Gold-dust Wattle, Gold-dust Acacia, Round-leaved Wattle.
Acacia acinacea, Acacia rotundifolia.
Acinacea, curved, sword-like, possibly referring to coiled legumes or seed-bearing fruit.
Presence in Australia
Common west of the Olympic Highway.
This specie has been identified in the following Australian states: NSW, ACT, Vic, SA.
Woodland. A range of soils, chiefly sand.
Small spreading shrub 30cm to 2m high with arching branches, angled or flattened branchlets and hairy "leaves".
Well-drained soil in full or partial sun. Frost and drought tolerant. Resents poor drainage.
Fast-growing. Lifespan may be several decades.
Golden-yellow, usually Aug-Oct. Profuse.
Early Dec to mid Feb. Monitor closely as seeds released immediately or within 1-2 days of maturity. Often produces little seed.
From scarified seed (±113 viable seeds per gram). Pour boiling or very hot water over seeds and soak for several hours before sowing. Also from cuttings.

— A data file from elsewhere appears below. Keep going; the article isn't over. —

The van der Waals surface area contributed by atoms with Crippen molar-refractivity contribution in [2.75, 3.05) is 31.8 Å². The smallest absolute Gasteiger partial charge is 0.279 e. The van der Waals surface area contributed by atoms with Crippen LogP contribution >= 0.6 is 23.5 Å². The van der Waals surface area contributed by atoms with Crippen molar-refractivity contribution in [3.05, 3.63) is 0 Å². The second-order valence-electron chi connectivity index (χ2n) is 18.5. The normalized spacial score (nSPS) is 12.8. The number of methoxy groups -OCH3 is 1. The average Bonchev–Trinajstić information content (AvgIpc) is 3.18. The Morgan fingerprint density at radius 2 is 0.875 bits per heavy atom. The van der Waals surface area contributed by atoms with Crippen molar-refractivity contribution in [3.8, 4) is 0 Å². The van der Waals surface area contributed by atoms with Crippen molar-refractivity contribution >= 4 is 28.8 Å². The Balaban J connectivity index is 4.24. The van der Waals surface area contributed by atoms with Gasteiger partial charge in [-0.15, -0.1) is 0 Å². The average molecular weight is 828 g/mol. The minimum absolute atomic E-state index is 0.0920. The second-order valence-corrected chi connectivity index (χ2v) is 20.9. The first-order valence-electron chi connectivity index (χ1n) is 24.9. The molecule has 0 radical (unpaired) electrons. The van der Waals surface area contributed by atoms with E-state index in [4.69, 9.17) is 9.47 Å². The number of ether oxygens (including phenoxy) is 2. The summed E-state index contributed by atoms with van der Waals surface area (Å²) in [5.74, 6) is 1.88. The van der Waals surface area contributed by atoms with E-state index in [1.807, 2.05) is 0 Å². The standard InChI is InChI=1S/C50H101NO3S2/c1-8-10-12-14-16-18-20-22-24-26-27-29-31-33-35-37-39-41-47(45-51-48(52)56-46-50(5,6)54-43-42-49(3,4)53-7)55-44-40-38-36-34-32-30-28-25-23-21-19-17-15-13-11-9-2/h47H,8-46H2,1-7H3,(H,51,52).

From seed and suckers after fire, forming dense groundcover. Does not establish as readily as most wattles when direct seeded.
Shade and shelter
Useful low-level cover in windbreaks.
Legume - improves soil fertility by "fixing" nitrogen.
Good habitat. Flowers are a nectar and pollen source for many native beetles, moths and butterflies. Insect-eating birds attracted. Seeds eaten by birds including parrots, native pigeons and quails, and invertebrates including ants (collections of seed often riddled with seed-eating insects).
Attractive for hedges, screens, rock gardens, under trees and in large tubs. Prune lightly after flowering to promote bushiness (heavy pruning promotes suckering). Self-seeds in garden.